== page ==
> >>I test my personal understanding of astrological theory via application
 > >>to case study situations and appraisal of the extent of match between
 > >>theoretical prediction and reality. I call this the empirical approach
 > >>to learning how astrology works. The Exegesis launch reading is a
 > >>typical example.
 > >
 > >That launch reading, in [6:2], was a demonstration of how you believe
 > >astrology works, not an attempt to find out how it works. You had advance
 > >knowledge of the entity whose chart you were interpreting, having been a
 > >frequent contributor in the year or two prior to your interpretation.
 > >Knowing or at least having an informed opinion of the nature of Exegesis,
 > >and knowing what configurations were present at its launching, you simply
 > >described both Exegesis and the symbolism in such a way as to make them
 > >fit together. That process you referred to, and discounted, as "personal
 > >artistry" [6:7]:
 > >
 > >>Disregarding the element of personal artistry that weaves interpretation
 > >>into a literary composition, I'd like to point out that the result was
 > >>produced by use of the language of astrology (in a Rudhyarian sense).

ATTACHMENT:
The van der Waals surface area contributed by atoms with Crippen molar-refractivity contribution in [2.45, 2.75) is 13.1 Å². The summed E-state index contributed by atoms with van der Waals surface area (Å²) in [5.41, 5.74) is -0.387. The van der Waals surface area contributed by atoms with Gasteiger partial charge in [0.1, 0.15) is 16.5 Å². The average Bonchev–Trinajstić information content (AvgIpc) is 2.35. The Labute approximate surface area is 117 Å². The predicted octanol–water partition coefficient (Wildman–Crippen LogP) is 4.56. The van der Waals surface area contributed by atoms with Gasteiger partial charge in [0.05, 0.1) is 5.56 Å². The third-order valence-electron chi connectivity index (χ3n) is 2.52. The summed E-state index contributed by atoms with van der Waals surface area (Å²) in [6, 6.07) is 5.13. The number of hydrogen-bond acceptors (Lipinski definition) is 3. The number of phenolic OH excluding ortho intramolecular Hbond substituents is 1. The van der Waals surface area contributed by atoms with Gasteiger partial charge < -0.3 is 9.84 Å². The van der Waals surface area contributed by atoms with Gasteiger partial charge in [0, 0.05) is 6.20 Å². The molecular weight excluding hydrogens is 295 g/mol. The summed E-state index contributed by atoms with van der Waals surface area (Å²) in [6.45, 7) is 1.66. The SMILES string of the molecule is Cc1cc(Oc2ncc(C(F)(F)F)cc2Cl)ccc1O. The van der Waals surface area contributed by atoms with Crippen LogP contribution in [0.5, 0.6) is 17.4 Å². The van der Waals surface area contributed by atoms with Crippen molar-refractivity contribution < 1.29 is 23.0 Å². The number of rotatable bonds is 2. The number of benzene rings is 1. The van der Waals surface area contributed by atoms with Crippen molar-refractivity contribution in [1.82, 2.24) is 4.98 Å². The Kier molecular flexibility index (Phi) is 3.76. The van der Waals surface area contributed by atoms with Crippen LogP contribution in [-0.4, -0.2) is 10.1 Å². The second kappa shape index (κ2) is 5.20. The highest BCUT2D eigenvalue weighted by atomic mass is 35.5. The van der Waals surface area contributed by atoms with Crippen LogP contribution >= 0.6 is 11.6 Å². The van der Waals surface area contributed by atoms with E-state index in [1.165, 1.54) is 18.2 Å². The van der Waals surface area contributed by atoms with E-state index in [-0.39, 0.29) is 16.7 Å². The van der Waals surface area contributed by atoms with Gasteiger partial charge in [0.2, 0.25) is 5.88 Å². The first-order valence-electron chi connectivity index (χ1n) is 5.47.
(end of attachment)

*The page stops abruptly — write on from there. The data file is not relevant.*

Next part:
> >
 > >That element, which you suggest comes after the interpretion, is in my
 > >opinion practically the whole of it. Commenting on your interpretation in
 > >the same digest [6:2] in which you proffered it, you claim:
 > >
 > >>I try to do any case study interpretation purely as an exercise of
 > >>applied theory. Any correspondence between real life and what theory
 > >>suggests is better assessed after completion. This is an internal
 > >>discipline resulting from having been trained as a scientist. I'm well
 > >>aware that most astrologers force their interpretation to conform to
 > >>their prior knowledge, or expectation, of the subject of the case study.
 > >>That said, my rigour does sometimes lapse sufficiently to allow me to
 > >>note, during the interpretation, a correlation between the theoretical
 > >>feature predicted and what has actually happened.
 > >
 > >As if you were unaware of the nature of Exegesis, to which you had been
 > >regularly contributing, until after you finished your analysis. If you
 > >truly believe that, I have a bridge you might be interested in. The fact
 > >is, the lapse you refer to is not occasional but the norm, for you and
 > >all other symbolist astrologers. Getting the right answer when you know
 > >in advance what the right answer is, isn't what I mean by empiricism,
 > >nor is it a meaningful test of your interpretive principles.